The borders are considered to be one of the humiliating legacies of colonialism, which, according to this view, independent Africa ought to abolish.”
Yet by the time Touval published those words, alienation toward colonial borders had given way to their embrace.
In 1964, the Organisation of African Unity decided that sticking with inherited borders promoted “stability.”
Faced with a secession attempt by the oil-rich and Igbo-dominated region of “Biafra,” Nigeria stuck with the old map, brutally putting down the revolt three years later.
At a cost of one million lives, the Biafrans were defeated, and Nigeria — a nation the British stitched together out of three distinct “administrative” pieces only in the 1950s — was made whole again.
That fidelity to colonial-era borders coexisted with the emergence of dictatorships in Africa in the 1960s and 1970s.
Governments on the continent were failing to deliver even basic services, preferring to behave as vampire states that preyed burdensomely on their own people, none of whom they wanted to let out of their territorial grasp.
To be sure, there were a few cracks. Eritrea seceded from Ethiopia in 1993, leaving both countries militarised along their new, grudgingly accepted borders.
Other minor adjustments here and there also took place, but the creation of Eritrea is the only major change in African borders since they were drawn by colonial powers a century and a half ago.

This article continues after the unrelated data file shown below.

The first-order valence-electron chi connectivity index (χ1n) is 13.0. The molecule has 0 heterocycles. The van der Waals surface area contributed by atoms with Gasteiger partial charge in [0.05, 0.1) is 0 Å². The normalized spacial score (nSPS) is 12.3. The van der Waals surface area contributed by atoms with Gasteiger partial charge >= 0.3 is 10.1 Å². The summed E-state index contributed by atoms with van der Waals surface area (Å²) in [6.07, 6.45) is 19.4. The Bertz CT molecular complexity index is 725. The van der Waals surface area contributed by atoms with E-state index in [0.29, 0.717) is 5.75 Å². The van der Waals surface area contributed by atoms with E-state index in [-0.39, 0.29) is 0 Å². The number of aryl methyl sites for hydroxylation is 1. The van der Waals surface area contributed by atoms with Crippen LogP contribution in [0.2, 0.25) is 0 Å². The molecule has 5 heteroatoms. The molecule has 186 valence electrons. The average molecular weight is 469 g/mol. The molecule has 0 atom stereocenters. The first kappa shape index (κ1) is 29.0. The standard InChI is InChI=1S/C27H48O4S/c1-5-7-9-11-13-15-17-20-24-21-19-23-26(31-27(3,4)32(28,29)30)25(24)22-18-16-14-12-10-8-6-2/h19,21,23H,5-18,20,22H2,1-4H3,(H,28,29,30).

The result has been conflict, which often looks ethnic but is really all about territorial control.
Borders in Africa don’t come close to following tribal lines, splitting some groups up and artificially joining others together.
The Ewe of Togo would surely rather be united with the millions more of their people living across the border in Ghana.
The Igbo in Nigeria continue to dream of their own nation — novelist Chinua Achebe, openly proclaiming that his ethnic group is no less deserving than Swedes or Danes of their own nation-state.
Rethinking the borders could go far in quelling some of these conflicts. Countries could finally be framed around the de facto geography of ethnic groups.
The new states could use their local languages rather than favouring another ethnicity’s or colonial power’s tongue. Rebel secessionist movements would all but disappear, and democracy could flourish more easily when based upon policies, rather than simple identity politics.
On top of that, new states based on ethnic lines would by default be smaller, more compact, and more manageable for governments on a continent with a history of state weakness.
Many of these concerns are valid. But the redrawing of Africa may happen whether we will it or not.
Next year’s vote in Sudan could finally put to pasture the acceptance of African borders as unchangeable — and put the engineering of new African states at the top of the international agenda.
Qaddafi was crazy enough to tackle the issue head on. Now who will be brave enough to be next?
Foreign Policy Magazine